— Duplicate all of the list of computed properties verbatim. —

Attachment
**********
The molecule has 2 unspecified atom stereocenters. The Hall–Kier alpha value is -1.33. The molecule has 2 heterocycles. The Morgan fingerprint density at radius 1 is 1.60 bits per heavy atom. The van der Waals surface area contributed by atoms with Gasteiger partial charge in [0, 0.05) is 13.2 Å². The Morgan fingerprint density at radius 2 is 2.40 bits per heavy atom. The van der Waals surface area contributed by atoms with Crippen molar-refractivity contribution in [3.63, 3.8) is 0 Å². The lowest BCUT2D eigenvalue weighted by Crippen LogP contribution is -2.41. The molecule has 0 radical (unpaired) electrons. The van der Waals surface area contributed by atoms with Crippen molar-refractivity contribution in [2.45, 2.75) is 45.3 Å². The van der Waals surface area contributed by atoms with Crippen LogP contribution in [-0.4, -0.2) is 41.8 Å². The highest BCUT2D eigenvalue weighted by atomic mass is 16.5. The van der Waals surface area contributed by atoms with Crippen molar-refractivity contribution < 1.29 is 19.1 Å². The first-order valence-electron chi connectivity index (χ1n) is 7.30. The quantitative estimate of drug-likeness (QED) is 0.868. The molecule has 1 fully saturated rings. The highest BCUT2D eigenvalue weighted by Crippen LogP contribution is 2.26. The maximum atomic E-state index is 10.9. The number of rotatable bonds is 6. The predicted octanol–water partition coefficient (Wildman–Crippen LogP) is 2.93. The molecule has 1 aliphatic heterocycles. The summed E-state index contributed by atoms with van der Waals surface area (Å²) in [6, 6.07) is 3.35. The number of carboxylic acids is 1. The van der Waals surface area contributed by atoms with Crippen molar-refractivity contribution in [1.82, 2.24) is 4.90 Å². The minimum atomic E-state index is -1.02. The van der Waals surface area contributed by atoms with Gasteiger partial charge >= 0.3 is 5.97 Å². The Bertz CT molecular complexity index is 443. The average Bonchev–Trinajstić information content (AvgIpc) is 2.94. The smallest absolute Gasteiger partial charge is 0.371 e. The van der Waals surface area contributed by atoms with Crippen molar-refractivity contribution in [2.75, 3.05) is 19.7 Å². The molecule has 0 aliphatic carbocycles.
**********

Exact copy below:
The molecule has 2 unspecified atom stereocenters. The Hall–Kier alpha value is -1.33. The molecule has 2 heterocycles. The Morgan fingerprint density at radius 1 is 1.60 bits per heavy atom. The van der Waals surface area contributed by atoms with Gasteiger partial charge in [0, 0.05) is 13.2 Å². The Morgan fingerprint density at radius 2 is 2.40 bits per heavy atom. The van der Waals surface area contributed by atoms with Crippen molar-refractivity contribution in [3.63, 3.8) is 0 Å². The lowest BCUT2D eigenvalue weighted by Crippen LogP contribution is -2.41. The molecule has 0 radical (unpaired) electrons. The van der Waals surface area contributed by atoms with Crippen molar-refractivity contribution in [2.45, 2.75) is 45.3 Å². The van der Waals surface area contributed by atoms with Crippen LogP contribution in [-0.4, -0.2) is 41.8 Å². The highest BCUT2D eigenvalue weighted by atomic mass is 16.5. The van der Waals surface area contributed by atoms with Crippen molar-refractivity contribution < 1.29 is 19.1 Å². The first-order valence-electron chi connectivity index (χ1n) is 7.30. The quantitative estimate of drug-likeness (QED) is 0.868. The molecule has 1 fully saturated rings. The highest BCUT2D eigenvalue weighted by Crippen LogP contribution is 2.26. The maximum atomic E-state index is 10.9. The number of rotatable bonds is 6. The predicted octanol–water partition coefficient (Wildman–Crippen LogP) is 2.93. The molecule has 1 aliphatic heterocycles. The summed E-state index contributed by atoms with van der Waals surface area (Å²) in [6, 6.07) is 3.35. The number of carboxylic acids is 1. The van der Waals surface area contributed by atoms with Crippen molar-refractivity contribution in [1.82, 2.24) is 4.90 Å². The minimum atomic E-state index is -1.02. The van der Waals surface area contributed by atoms with Gasteiger partial charge >= 0.3 is 5.97 Å². The Bertz CT molecular complexity index is 443. The average Bonchev–Trinajstić information content (AvgIpc) is 2.94. The smallest absolute Gasteiger partial charge is 0.371 e. The van der Waals surface area contributed by atoms with Crippen molar-refractivity contribution in [2.75, 3.05) is 19.7 Å². The molecule has 0 aliphatic carbocycles.